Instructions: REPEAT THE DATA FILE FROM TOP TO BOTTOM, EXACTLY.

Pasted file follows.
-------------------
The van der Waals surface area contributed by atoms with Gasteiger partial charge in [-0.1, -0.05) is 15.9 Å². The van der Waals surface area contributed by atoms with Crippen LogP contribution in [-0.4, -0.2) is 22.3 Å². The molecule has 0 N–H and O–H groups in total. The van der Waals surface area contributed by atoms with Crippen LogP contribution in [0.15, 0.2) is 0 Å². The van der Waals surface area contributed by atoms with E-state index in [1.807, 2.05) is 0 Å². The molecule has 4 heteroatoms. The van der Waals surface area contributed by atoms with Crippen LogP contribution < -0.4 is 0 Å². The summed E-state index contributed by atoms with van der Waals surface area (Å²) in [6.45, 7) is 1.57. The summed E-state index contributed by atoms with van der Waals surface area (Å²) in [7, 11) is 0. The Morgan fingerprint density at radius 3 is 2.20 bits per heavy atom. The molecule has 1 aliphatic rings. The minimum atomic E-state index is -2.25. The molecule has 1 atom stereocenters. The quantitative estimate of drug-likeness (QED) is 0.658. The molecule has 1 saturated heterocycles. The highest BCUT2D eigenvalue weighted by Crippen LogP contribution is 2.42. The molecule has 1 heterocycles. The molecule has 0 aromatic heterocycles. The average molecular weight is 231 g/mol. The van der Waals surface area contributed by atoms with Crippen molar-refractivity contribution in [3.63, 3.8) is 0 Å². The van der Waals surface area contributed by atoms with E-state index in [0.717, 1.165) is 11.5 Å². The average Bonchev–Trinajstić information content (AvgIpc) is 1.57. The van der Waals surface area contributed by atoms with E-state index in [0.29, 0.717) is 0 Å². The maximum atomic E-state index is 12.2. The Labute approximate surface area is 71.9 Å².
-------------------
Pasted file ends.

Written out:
The van der Waals surface area contributed by atoms with Gasteiger partial charge in [-0.1, -0.05) is 15.9 Å². The van der Waals surface area contributed by atoms with Crippen LogP contribution in [-0.4, -0.2) is 22.3 Å². The molecule has 0 N–H and O–H groups in total. The van der Waals surface area contributed by atoms with Crippen LogP contribution in [0.15, 0.2) is 0 Å². The van der Waals surface area contributed by atoms with E-state index in [1.807, 2.05) is 0 Å². The molecule has 4 heteroatoms. The van der Waals surface area contributed by atoms with Crippen LogP contribution < -0.4 is 0 Å². The summed E-state index contributed by atoms with van der Waals surface area (Å²) in [6.45, 7) is 1.57. The summed E-state index contributed by atoms with van der Waals surface area (Å²) in [7, 11) is 0. The Morgan fingerprint density at radius 3 is 2.20 bits per heavy atom. The molecule has 1 aliphatic rings. The minimum atomic E-state index is -2.25. The molecule has 1 atom stereocenters. The quantitative estimate of drug-likeness (QED) is 0.658. The molecule has 1 saturated heterocycles. The highest BCUT2D eigenvalue weighted by Crippen LogP contribution is 2.42. The molecule has 1 heterocycles. The molecule has 0 aromatic heterocycles. The average molecular weight is 231 g/mol. The van der Waals surface area contributed by atoms with Crippen molar-refractivity contribution in [3.63, 3.8) is 0 Å². The van der Waals surface area contributed by atoms with E-state index in [0.717, 1.165) is 11.5 Å². The average Bonchev–Trinajstić information content (AvgIpc) is 1.57. The van der Waals surface area contributed by atoms with E-state index in [0.29, 0.717) is 0 Å². The maximum atomic E-state index is 12.2. The Labute approximate surface area is 71.9 Å².